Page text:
The second part of the Solar-T is the sensor system, which is composed of a Golay cell, a device manufactured by Tydex, in St. Petersburg, Russia. It is an optical-acoustic detector that records the variations in radiation intensity. The Solar-T also has a system for acquisition, storage, transmission and reception of data, produced by the Brazilian companies Propertech Tecnologia, in Jacareí, and Neuron, in São José dos Campos, both in the state of São Paulo. The former is also responsible for integrating all components and for final assembly of the equipment.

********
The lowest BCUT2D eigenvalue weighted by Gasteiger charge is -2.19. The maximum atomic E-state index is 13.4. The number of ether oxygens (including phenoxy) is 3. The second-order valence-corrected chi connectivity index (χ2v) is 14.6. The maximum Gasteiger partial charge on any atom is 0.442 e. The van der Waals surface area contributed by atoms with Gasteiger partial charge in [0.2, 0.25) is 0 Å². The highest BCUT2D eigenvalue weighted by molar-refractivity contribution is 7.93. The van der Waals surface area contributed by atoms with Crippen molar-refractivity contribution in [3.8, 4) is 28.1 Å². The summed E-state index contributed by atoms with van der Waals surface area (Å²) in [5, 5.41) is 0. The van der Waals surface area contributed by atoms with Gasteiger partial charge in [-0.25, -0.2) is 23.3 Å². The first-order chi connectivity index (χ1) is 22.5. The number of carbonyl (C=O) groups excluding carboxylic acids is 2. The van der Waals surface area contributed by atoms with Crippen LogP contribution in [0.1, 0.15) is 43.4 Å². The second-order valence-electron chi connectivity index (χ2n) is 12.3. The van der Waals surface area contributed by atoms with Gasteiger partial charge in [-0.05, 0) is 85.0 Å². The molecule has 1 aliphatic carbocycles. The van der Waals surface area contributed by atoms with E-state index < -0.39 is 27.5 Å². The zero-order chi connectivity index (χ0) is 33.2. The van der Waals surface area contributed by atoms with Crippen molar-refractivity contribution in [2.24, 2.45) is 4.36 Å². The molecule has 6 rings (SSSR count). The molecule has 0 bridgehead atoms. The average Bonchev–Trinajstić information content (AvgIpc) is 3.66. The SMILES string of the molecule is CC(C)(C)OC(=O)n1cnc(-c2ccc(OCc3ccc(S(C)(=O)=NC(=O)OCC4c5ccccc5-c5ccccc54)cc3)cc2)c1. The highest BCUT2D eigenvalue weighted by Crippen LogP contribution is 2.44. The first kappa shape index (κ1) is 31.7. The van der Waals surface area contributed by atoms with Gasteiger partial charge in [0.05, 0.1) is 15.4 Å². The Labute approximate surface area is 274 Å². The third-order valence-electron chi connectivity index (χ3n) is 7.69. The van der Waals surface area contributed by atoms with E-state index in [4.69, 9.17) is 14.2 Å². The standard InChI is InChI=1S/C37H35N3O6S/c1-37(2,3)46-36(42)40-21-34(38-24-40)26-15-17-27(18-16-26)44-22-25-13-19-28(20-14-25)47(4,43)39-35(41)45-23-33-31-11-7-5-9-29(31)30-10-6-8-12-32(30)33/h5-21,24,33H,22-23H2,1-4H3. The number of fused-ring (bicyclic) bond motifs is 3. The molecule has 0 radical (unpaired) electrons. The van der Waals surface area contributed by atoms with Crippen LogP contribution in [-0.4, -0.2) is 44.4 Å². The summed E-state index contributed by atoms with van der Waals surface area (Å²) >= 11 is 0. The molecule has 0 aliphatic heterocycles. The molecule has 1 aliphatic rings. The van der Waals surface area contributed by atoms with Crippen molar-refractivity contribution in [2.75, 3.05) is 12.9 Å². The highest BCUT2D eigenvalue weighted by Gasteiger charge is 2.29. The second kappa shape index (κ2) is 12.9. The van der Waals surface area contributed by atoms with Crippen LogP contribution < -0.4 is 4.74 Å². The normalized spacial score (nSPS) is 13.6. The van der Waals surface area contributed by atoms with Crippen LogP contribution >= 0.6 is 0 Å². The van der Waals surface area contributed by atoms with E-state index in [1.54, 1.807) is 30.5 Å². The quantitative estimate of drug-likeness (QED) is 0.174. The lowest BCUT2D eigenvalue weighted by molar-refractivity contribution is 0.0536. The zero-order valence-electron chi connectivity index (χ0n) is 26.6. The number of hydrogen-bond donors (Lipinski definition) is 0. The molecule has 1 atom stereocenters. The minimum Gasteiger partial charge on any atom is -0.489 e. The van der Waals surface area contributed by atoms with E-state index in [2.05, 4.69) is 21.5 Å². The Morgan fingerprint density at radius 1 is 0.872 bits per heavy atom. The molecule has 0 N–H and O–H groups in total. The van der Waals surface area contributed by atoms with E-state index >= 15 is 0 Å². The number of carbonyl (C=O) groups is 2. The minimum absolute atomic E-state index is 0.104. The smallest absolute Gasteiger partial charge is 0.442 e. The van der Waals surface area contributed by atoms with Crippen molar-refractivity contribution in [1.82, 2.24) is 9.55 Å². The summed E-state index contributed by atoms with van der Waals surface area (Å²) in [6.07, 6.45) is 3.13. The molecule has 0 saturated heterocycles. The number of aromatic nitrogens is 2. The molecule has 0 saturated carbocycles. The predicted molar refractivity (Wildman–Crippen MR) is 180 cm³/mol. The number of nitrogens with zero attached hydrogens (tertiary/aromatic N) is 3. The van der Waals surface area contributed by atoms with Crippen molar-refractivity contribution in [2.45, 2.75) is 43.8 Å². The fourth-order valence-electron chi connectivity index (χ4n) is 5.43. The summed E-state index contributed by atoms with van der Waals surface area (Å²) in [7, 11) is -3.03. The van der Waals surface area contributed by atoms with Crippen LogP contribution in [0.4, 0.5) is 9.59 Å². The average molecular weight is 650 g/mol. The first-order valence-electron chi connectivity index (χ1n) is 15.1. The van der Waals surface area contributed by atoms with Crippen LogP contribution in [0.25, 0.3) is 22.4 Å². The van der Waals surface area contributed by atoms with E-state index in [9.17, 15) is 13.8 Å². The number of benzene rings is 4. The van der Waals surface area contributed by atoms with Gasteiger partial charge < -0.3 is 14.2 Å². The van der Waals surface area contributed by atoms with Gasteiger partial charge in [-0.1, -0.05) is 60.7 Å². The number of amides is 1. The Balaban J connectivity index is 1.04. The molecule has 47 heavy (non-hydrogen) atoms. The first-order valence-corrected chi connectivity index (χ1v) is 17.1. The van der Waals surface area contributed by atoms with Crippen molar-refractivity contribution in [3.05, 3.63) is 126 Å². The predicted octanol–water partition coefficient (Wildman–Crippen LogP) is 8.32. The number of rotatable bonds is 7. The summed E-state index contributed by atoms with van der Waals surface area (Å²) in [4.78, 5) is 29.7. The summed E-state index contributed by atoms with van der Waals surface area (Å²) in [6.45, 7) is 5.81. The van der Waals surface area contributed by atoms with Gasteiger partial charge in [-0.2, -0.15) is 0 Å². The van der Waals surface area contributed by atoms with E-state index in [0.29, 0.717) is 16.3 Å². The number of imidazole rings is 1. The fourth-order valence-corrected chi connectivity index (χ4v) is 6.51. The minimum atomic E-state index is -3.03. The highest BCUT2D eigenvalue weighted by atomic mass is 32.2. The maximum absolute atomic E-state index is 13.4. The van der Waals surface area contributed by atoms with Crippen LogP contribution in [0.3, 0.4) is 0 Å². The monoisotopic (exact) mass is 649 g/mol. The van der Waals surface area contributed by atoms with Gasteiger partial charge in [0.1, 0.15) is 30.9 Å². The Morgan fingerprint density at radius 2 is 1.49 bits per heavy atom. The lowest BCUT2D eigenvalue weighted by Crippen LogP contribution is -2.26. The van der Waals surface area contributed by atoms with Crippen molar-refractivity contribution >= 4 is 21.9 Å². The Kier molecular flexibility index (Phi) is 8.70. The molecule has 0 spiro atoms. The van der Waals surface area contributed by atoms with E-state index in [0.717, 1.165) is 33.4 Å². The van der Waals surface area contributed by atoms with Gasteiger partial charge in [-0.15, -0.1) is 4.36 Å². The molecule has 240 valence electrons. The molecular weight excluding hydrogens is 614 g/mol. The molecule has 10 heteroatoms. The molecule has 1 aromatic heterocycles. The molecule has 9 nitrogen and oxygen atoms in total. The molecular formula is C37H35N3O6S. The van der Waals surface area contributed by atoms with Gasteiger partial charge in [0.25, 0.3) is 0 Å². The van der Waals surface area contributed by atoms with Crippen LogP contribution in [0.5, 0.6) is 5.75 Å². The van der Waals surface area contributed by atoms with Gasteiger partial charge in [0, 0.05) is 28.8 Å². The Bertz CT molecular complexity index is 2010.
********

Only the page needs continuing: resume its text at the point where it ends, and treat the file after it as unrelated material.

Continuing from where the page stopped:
The two telescopes contain two innovations. The first is the larger mirror, which is rough. “The purpose of this roughness is to diffuse the infrared radiation,” says Kaufmann. “It can diffuse 80% of this light. The other 20% is suppressed by the filters, thus eliminating the infrared and visible light.” Another innovation, which was the subject of a patent application, is a device that captures any solar flare. The sensor surface must focus on an image of the entire surface of the sun in order for this to work. Data obtained from the Solar-T is stored and sent to the Iridium satellite network, which transmits it to a ground station and, from there, via the Internet to the researchers.